A Law Enforcement Chill on Free Speech
by IPT News • May 22, 2013 at 5:26 pm
The First Amendment to the U.S. Constitution guarantees freedom of speech to every American.
The U.S. Supreme Court has held there are very limited circumstances in which those rights can be restricted. The most significant among those restrictions includes speech that can incite violence and other crime.
So it’s unusual to see the top FBI agent and federal prosecutor in Eastern Tennessee leading a special meeting June 4 in response to an offensive Internet posting.
According to a report Tuesday by the Tullahoma News [see article below], U.S. Attorney Bill Killian and FBI Special Agent in Charge (SAC) Kenneth Moore “will provide input on how civil rights can be violated by those who post inflammatory documents targeted at Muslims on social media.” It was prompted by a Facebook posting made by Coffee County Commissioner Barry West that showed a picture of a man pointing a double-barreled shotgun at a camera lens with the caption saying, “How to Wink at a Muslim.”
Call it inappropriate. Call it offensive. But don’t call it a federal case unless, it was an actual threat that West intended to act upon, or, as the U.S. Supreme Court has ruled, it seeks to direct or incite imminent lawless action. Otherwise, such offense should be met with a rebuttal of better ideas and words, if met at all.
Otherwise, the scorning reaction from two senior government officials in the Eastern District of Tennessee can have a chilling effect on free speech – a chill imposed by the very people sworn to protect those Constitutional rights.
[divider dotted] Group sets meeting to increase tolerance of Muslims, culture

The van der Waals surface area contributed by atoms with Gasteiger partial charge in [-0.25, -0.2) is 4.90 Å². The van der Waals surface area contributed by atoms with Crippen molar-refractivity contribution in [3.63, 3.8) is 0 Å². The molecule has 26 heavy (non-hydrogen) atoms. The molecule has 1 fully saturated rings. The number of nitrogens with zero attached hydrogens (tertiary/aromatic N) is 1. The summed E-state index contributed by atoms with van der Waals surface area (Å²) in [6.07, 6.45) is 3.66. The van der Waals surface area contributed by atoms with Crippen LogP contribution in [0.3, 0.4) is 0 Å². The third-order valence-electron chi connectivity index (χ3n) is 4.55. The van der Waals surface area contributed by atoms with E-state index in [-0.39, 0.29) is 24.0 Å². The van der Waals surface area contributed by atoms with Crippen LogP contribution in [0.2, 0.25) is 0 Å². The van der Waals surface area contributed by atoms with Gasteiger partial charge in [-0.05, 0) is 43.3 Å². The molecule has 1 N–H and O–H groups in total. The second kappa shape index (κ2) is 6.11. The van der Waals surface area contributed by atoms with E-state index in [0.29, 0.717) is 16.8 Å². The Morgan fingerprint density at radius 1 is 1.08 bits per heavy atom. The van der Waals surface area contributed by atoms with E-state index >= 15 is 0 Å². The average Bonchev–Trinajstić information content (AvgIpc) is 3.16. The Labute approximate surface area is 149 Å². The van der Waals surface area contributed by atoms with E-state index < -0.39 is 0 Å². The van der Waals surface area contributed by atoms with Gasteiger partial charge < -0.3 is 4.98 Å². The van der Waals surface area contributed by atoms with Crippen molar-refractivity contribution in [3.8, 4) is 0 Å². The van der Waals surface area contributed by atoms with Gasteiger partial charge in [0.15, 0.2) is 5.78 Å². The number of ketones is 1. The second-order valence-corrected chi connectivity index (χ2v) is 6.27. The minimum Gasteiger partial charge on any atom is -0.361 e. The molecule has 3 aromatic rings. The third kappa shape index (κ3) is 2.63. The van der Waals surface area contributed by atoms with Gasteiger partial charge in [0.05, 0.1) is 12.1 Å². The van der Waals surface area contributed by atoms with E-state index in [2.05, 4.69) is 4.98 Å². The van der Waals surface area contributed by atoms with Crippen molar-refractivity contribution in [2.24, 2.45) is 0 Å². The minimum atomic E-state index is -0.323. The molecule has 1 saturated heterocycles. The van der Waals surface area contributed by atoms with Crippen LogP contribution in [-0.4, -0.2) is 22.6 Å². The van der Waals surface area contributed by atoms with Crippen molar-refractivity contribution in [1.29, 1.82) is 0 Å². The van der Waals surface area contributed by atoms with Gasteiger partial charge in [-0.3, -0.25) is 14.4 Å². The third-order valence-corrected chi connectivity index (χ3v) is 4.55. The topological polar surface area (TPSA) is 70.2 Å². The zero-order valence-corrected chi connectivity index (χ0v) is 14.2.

Posted on Tuesday, May 21, 2013 at 1:15 pm
A special meeting has been scheduled for the stated purpose of increasing awareness and understanding that American Muslims are not the terrorists some have made them out to be in social media and other circles.
“Public Disclosure in a Diverse Society” will be held from 6:30 to 8:30 p.m. on Tuesday, June 4, at the Manchester-Coffee County Conference Center, 147 Hospitality Blvd.
Special speakers for the event will be Bill Killian, U.S. attorney for the Eastern District of Tennessee, and Kenneth Moore, special agent in charge of the FBI’s Knoxville Division.
Sponsor of the event is the American Muslim Advisory Council of Tennessee — a 15-member board formed two years ago when the General Assembly was considering passing legislation that would restrict those who worship Sharia Law, which is followed by Muslims.
Killian and Moore will provide input on how civil rights can be violated by those who post inflammatory documents targeted at Muslims on social media.
“This is an educational effort with civil rights laws as they play into freedom of religion and exercising freedom of religion,” Killian told The News Monday. “This is also to inform the public what federal laws are in effect and what the consequences are.”
Killian said the presentation will also focus on Muslim culture and how, that although terrorist acts have been committed by some in the faith, they are no different from those in other religions.
He referred to the 1995 Oklahoma City Bombing in which Timothy McVeigh, an American terrorist, detonated a truck bomb in front of the Alfred P. Murrah Federal Building on April 19, 1995. Commonly referred to as the Oklahoma City Bombing, the attack killed 168 people and injured more than 800.